After a typical ultrahard Sysudoku Basic,

Sudokuwiki starts with an APE so unusual as to change my working definition of the APE. APE stands for Aligned Pair Elimination. From every example so far, I thought it was the two elimination cells that were aligned in a row or column. No, it’s that two cells are simultaneously aligned with ALS that can prohibit any combination of two candidates, one from each cell, that see two of the ALS’ value groups. If every combination of a candidate in one of the cells is so prohibited, it is false.

Here, every combination of 7r9c7 with 2, 4 and 9 in r7c1 is prohibited. The blue ALS stops 27 and 47. The red ALS stops 27 and 29. One way to avoid repeating work is to list every combination of the two cells, then cross out combinations stopped by the ALS seeing both cells. There are 4 combinations of 2 with other values, and 10 combinations of other values with other values. A policy for a reasonable human search for APE is complicated.

Sudokuwiki, the computer code, has no such problem with APE. Four combinations to filter through the ALS this time.

It may be the number of ALS and cell pairs that’s more of a problem. How many combinations this time? Only 5.

Next, Sudokuwiki adds this AIC ANL with an ALS node.

Then it identifies 3r8c6 as a pattern orphan, without explaining why. We analyze the 3-panel, looking for a humanly possible way to do this.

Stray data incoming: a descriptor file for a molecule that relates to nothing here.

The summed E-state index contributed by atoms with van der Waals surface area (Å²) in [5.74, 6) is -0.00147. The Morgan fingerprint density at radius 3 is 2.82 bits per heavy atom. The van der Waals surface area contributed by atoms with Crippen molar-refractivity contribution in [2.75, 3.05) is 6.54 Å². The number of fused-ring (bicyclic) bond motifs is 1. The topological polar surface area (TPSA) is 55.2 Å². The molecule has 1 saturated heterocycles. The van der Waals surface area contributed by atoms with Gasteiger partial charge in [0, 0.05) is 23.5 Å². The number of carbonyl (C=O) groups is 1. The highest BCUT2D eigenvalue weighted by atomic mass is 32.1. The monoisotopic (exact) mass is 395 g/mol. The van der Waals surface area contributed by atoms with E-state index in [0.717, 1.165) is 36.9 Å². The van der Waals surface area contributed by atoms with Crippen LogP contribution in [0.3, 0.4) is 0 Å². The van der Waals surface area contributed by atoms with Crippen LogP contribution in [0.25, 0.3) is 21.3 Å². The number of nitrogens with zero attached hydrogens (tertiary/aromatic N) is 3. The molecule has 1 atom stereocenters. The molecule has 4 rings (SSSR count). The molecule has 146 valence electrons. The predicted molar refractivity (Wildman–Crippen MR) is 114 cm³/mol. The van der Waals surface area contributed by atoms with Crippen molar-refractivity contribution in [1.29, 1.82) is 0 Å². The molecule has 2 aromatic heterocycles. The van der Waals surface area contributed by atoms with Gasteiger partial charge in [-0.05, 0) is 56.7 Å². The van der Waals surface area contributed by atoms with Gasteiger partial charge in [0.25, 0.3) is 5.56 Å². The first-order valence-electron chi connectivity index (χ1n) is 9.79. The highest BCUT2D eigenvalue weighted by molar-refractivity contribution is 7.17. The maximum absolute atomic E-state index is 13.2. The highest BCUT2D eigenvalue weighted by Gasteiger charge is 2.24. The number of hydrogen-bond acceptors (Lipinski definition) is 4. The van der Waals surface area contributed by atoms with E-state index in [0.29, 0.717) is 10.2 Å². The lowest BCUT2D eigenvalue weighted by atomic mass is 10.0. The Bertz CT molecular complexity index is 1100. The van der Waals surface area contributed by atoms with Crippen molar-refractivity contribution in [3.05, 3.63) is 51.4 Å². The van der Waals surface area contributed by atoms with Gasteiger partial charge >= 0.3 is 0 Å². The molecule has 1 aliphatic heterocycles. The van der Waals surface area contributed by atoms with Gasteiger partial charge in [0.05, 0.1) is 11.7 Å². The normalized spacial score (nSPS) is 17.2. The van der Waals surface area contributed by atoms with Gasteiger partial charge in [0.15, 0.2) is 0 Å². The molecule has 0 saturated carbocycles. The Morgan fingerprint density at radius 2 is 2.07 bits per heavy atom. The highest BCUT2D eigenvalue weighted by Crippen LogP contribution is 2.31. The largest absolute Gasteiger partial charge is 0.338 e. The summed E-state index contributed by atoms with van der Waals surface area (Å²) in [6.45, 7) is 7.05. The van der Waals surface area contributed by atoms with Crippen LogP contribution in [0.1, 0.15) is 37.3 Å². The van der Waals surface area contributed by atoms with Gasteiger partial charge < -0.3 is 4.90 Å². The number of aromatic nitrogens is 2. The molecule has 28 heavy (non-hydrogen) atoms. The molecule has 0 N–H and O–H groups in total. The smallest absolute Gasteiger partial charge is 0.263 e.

The 3-panel reveals a limited number of West to East freeforms crossing r8c6: 3 from r2c1 and one from r3c1. Looking for a toxic orphan. Note that those visiting r8c6 must also visit r9c7. Among the X-panels, we don’t see another whose every pattern must visit these two cells.

But Beeby’s note identifies 9 as the restraining value. Of the five East to West freeform enumerated 9 patterns, three are stopped by 3r6c5 and the other two by 3r5c9. So 3r8c6 is a toxic orphan. After announcing the orphan, Sudokuwiki gives up. Switching to Beeby, we get the same result, but with the APE’s handled differently. You can’t prescribe candidates to either solver, only given clues, so we get to see Beeby redo the APE eliminations.

First, the 7r7c4 is an ALS_37.

Then 2r7c7 disappears via a grouped ALS_42.

The 7r2c4 removal takes an ALS wing, which can also be interpreted as an ANL with the slink chain with two or three ALS nodes.

Then after identifying the toxic orphan 3r8c6, all the Beeby methods fit for human computers are exhausted, and its trial time.

The Sysudoku bv scan reveals Single Alternate Sue de Coq NW3 = 9(6+7)(2+5) + 952. If the trial fails, the remaining SdC NWc3 = 9(6+7)(2+5) eliminates 6r2c1 and 6r3c1 in the NW box. We add a small cluster.

After the brief follow up

and a reload, Beeby continues the trial next week. The reload misses APE elimination 2r7c8, but that has no effect on the trial.